EARLIER rumors that came true is the announcement of the sale of Silicon-Valley-famous Uber’s ridesharing and food delivering service in Southeast Asia to Grab, a Singapore-based company doing similar business whose strongholds are, of course, in SEA.
Since March 26, 2018 – Grab posted such official announcement on its Thai Facebook page ( https://www.facebook.com/GrabTH/posts/2071762133042207:0 ) letting the public knows of the news.
“We’d like to share some exciting news with you! Uber will be joining Grab in Thailand and across Southeast Asia, as part of our platform. We can’t wait to better serve the millions of riders, driver-partners and communities we call as one family, in the places we call home.
“You may have some questions about what this means for you. Find out more at grab.com/th/comingtogether,” said the announcement.
For the existing drivers, Grab has also notified them with instructions that they, as well as the riders in Thailand and Southeast Asia, should make the transition from Uber to Grab before April 8, 2018 (meaning – time to switch to Grab app). Uber app in other 80 countries around the world still works fine.
Though it might sound like Uber has lost the battle here, it can also be viewed as a win-win-win situation for the three players.
Uber has cut the losses, at least in SEA. Uber CEO Dara Khosrowshahi stated in his email to employees that the company invested US$562.40 million in the region but now has a 27.5 percent stake in Grab that is worth billions. Uber will then reap real money from Grab should its business continues to flourish.
According to Mr Anuj Jain, co-founder of Singapore’s venture platform Startup-O, Uber could be trying to “clean up its balance sheet” as it prepares for a potential initial public offering (IPO) in 2019. It can also keep its strategic foothold in the region and keep a close watch on this fast changing-growing market.
For Grab, what could be a more exciting moment than a smaller company taking down a behemoth from the US and becoming one itself, making a good business case study along the way. Having access to new user database also means better understanding of consumers and better tailored services.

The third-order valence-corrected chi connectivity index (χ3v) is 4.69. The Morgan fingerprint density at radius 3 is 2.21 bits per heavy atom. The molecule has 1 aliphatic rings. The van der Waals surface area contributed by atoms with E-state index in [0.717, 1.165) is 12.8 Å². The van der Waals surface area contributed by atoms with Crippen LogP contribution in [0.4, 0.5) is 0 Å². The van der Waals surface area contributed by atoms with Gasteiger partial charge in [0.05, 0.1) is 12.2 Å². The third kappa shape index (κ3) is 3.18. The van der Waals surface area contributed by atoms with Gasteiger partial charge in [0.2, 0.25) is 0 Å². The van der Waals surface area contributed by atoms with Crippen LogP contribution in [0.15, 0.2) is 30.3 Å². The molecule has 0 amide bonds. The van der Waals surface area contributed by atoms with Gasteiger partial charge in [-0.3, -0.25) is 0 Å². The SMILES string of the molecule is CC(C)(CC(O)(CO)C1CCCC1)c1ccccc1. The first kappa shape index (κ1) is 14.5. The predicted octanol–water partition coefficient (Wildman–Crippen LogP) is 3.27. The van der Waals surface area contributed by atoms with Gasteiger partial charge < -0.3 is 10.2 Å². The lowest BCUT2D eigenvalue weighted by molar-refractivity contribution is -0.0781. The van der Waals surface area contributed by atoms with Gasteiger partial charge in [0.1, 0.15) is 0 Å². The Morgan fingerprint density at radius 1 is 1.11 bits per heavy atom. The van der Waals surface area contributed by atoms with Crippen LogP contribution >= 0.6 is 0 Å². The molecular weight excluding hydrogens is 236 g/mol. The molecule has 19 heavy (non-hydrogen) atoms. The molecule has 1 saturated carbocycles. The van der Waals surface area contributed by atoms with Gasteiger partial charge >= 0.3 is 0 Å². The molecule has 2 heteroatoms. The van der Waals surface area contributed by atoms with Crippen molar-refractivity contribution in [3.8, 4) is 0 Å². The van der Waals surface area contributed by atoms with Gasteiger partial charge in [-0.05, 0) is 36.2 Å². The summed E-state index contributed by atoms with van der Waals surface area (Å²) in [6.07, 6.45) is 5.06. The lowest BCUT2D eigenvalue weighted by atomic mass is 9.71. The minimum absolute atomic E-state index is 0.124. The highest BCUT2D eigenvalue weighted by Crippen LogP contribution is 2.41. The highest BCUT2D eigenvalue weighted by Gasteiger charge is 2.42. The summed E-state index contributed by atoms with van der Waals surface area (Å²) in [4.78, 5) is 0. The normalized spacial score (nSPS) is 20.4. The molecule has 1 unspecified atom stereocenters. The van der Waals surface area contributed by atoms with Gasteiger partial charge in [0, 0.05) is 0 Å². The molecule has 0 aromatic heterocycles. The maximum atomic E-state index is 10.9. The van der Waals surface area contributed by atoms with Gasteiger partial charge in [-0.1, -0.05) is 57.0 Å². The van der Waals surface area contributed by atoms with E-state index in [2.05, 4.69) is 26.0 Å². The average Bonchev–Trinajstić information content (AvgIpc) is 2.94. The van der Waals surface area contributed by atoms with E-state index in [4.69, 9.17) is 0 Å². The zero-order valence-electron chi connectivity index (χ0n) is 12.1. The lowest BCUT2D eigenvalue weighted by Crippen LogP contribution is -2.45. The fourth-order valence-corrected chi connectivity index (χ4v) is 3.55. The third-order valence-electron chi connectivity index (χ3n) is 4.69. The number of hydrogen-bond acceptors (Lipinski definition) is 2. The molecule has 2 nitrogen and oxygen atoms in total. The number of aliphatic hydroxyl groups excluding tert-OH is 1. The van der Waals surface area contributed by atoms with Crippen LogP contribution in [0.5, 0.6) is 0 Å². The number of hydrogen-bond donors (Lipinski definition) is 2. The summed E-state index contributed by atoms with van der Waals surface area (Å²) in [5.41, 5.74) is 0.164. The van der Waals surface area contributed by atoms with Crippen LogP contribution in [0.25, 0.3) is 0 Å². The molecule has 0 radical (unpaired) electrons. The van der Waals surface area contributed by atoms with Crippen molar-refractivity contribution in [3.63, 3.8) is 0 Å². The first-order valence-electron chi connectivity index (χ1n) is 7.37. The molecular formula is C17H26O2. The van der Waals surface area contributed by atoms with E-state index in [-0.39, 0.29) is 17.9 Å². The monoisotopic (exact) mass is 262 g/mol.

The third and probably the happiest winner is Japan’s SoftBank Group which invested in both companies. According to a Reuter’s report, SoftBank CEO Masayoshi Son was highly supportive of the deal but said the decision was driven independently and was in best interests of the two firms.
The concerns are now on the drivers and ride-sharers themselves. Without the acquisition, the drivers have already been complaining about the ever-stricter remuneration scheme mainly as a result of the competition.
Existing Grab and Uber drivers have their reasons why they chose to drive for one but not the other. The changes raised uncertainties in how they make money, their business obligations, potential losses and opportunities.
On the consumers’ side, less opened competition means bad news. Many already expressed concerns via social media regarding possible price hike (which most likely finds its way to the consumers) and less control over their travel options.
In big picture, the start-up ecosystem is also strengthened and becoming more active. Early investors are rewarded and now more confident to invest in other start-ups.
The new start-ups themselves are now high in spirit since it has proven that a small business can beat the behemoth given the right knowledge and circumstances.
Major remaining players in Thailand are now Grab, EasyTaxi and Line Taxi.
Top: Grab and Uber logos placed side by side. Photo: Reuters via Straits Times
Source Credit: Internet, Channel News Asia, and TechInAsia
By Piboon Awasdaruharote